Tutorial :Java EE Security - Which method to use?



Question:

Which one is the best approach/method to implement security in Java EE?(JPA/JSPs)

I'm working on a personal project so I can learn Java EE and I am a little confused on how to approach the AUTHORIZATION and AUTHENTICATION process on my website.

I have different roles and I don't want certain users to access certain parts of the website. So I've been searching for docs and tutorials and etc, but everything I find dates to more than 3-4 years ago. Is there anything more recent that I should look into?

Here are some of the things I found:

http://www.oracle.com/technetwork/developer-tools/jdev/oc4j-jaas-login-module-083975.html

Any help would be greatly appreciated!!! :)


Solution:1

Spring Security. Although it is branded as Spring, you might find it useful for web applications; do note that you don't need to write a Spring app to use Spring Security.

If you wish to stick to JAAS, I would suggest using one of the container's login modules, just to get started, before you attempt to write your own login module. Be forewarned that you might end up writing one, if the container supplied modules do not meet your requirements. And, there is a good book on JAAS to help you understand it in detail.

Moreover, take a look at Servlet spec 3.0, to see how annotations can be used declare the roles (@DeclareRoles, which came in servlet spec 2.5) in the servlet itself, before defining what roles have access to what HTTP method (using @RolesAllowed). You can also employ annotations like @DenyAll and @PermitAll, to permit or forbid access to all users. @TransportProtected will ensure that the HTTP method is accessed over HTTPS. All one needs to do, is to map these roles in the source code, to actual roles in the JAAS realm; this often done using a container specific descriptor file.

ADDENDUM

Since you are using JSPs and not Facelets or any other technology for the presentation tier, you might be interested in the JSP tags offered by Spring Security. It is much cleaner that maintaining all of the authorization metadata in a humongous web.xml file.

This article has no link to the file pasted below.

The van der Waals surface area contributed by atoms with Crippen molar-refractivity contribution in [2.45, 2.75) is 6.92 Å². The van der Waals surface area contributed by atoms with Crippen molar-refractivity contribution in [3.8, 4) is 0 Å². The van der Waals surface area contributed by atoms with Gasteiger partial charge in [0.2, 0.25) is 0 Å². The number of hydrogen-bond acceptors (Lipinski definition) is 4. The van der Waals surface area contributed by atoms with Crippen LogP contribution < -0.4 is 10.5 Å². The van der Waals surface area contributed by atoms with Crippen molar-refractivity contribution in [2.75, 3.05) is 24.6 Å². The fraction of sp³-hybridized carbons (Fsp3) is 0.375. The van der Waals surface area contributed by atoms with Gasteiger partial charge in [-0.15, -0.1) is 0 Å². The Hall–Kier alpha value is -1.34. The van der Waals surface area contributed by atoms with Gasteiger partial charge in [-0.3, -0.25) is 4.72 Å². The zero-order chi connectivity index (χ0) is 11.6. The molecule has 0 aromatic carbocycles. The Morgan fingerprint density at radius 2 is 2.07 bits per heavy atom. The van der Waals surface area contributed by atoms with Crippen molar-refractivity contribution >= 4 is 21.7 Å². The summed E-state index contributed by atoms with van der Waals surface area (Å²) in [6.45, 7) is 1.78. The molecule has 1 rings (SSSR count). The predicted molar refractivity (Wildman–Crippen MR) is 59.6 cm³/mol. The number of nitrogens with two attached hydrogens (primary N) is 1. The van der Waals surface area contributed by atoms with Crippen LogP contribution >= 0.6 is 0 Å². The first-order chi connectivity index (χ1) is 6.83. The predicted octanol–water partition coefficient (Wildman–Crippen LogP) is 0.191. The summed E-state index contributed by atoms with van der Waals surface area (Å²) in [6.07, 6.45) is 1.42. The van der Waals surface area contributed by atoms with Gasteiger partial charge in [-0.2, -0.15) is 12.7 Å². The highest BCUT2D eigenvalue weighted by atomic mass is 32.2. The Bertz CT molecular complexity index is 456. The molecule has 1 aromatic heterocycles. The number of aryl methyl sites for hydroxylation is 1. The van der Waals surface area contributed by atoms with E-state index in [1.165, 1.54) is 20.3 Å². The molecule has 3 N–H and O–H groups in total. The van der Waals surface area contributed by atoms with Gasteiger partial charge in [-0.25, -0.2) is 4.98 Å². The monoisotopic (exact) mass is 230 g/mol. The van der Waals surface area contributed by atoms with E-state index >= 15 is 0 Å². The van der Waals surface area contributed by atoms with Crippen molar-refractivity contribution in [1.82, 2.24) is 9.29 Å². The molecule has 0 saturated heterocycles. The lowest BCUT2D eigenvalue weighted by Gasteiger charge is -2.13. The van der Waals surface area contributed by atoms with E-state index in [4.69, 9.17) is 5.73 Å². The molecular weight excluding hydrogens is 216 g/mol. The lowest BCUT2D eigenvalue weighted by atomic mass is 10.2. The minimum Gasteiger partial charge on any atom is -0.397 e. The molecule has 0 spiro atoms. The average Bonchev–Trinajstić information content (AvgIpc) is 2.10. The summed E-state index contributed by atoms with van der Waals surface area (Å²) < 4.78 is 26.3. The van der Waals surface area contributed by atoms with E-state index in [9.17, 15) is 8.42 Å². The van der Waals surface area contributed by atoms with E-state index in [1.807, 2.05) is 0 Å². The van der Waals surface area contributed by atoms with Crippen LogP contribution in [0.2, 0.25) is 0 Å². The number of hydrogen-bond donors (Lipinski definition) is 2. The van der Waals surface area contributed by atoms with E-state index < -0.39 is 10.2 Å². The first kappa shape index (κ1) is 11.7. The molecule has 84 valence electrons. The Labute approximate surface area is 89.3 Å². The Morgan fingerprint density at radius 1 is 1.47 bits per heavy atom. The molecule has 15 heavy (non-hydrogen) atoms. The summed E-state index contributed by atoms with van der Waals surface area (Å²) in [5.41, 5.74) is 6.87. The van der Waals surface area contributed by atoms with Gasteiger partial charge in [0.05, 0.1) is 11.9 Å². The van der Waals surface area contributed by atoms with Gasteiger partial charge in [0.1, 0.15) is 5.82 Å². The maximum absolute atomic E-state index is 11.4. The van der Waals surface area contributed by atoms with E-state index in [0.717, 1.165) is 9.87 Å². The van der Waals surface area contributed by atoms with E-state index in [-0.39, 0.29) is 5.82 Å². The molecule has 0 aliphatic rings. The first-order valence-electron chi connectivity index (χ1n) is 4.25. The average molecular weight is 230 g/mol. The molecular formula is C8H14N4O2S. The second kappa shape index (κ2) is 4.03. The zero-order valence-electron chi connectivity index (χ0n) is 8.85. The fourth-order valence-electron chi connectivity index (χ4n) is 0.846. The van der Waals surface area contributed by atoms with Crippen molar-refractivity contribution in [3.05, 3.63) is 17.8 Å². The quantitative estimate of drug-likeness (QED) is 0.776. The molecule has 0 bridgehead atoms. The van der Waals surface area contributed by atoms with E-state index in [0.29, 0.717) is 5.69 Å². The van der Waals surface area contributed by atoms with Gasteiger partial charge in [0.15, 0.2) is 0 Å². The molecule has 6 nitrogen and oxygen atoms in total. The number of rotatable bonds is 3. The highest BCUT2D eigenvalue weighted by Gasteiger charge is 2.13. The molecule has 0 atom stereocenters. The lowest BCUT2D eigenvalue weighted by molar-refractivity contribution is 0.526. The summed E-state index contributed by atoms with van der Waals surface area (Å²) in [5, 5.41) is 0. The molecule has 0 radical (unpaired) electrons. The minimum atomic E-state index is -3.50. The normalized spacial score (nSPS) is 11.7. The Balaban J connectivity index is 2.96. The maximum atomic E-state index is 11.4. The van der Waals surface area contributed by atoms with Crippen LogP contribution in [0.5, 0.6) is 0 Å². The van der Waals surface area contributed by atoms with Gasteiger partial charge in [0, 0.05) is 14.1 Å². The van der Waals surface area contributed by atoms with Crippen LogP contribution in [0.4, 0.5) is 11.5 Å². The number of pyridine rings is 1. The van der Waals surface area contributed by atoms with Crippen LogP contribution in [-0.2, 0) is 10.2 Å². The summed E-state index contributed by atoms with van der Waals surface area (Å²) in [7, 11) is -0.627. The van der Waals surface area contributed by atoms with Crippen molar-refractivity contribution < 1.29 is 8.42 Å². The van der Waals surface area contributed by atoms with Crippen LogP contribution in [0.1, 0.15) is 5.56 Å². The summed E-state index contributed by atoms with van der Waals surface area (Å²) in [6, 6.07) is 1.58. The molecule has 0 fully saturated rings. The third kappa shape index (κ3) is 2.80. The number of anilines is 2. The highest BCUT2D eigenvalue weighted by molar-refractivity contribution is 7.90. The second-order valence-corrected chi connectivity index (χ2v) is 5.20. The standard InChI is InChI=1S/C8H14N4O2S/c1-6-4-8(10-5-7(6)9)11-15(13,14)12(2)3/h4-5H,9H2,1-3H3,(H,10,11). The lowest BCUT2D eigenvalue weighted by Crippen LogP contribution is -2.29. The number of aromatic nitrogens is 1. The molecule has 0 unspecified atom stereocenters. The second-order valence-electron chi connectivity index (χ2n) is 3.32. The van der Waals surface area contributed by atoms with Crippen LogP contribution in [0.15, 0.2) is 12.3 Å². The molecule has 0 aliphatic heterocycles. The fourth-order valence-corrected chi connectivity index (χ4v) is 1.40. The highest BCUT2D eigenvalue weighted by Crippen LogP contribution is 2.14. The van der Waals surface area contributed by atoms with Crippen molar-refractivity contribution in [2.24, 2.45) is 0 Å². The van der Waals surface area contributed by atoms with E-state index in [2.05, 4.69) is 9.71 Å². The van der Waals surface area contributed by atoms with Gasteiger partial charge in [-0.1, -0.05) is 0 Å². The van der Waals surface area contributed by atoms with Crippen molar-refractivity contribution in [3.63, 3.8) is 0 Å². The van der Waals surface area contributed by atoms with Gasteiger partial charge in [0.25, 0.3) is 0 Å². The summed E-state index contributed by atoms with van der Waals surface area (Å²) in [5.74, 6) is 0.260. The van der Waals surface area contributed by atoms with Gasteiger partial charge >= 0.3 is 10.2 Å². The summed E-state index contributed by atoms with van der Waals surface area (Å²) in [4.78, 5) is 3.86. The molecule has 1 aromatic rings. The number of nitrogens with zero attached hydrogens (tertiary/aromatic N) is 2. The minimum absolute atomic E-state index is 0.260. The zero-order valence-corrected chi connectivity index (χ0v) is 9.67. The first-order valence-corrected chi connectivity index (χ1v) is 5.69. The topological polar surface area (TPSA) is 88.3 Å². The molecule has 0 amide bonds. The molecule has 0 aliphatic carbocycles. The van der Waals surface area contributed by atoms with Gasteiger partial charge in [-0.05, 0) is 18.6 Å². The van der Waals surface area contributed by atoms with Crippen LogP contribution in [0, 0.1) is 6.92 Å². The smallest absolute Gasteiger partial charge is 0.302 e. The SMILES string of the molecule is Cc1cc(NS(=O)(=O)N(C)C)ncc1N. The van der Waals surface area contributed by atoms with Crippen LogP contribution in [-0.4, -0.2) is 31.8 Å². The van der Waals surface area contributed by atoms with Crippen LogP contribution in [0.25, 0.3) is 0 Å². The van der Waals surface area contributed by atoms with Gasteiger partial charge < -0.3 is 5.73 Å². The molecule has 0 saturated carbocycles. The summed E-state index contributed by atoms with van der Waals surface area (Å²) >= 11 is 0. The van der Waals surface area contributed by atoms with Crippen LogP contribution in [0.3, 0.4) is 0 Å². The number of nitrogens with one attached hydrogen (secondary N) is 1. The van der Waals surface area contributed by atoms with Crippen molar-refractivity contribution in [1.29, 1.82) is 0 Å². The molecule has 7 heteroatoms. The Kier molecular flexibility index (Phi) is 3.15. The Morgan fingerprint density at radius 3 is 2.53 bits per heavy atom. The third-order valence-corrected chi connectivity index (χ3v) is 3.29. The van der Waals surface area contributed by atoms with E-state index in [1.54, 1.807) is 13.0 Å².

As far as JPAs are concerned, well, the underlying access to them is usually enforced at the servlets or EJBs. Of course, you can build in more programmatic security, based on your needs - using entity listeners would help in this process as you would be able to intercept load, update and persist operations (if you are that particular, but for the most part building security before your business logic is executed usually is sufficient).

And oh, take a look at JBoss Seam (and Seam security), for it is a complete application development framework built on Java EE.


Solution:2

Something more recent than JAAS is the Spring Security framework. It supports JSR-350 (EJB 3) and thus would work fine in Java EE.


Solution:3

I worked on a Java EE application recently with JAAS. It's pretty current, you can check it's home page at Oracle.

It works with roles, authentication, etc.

You can use it in JBoss and Glassfish, probably the rest of the ASs too.


Solution:4

Spring security tutorial https://www.packtpub.com/spring-security-3/book. Highly recommended.


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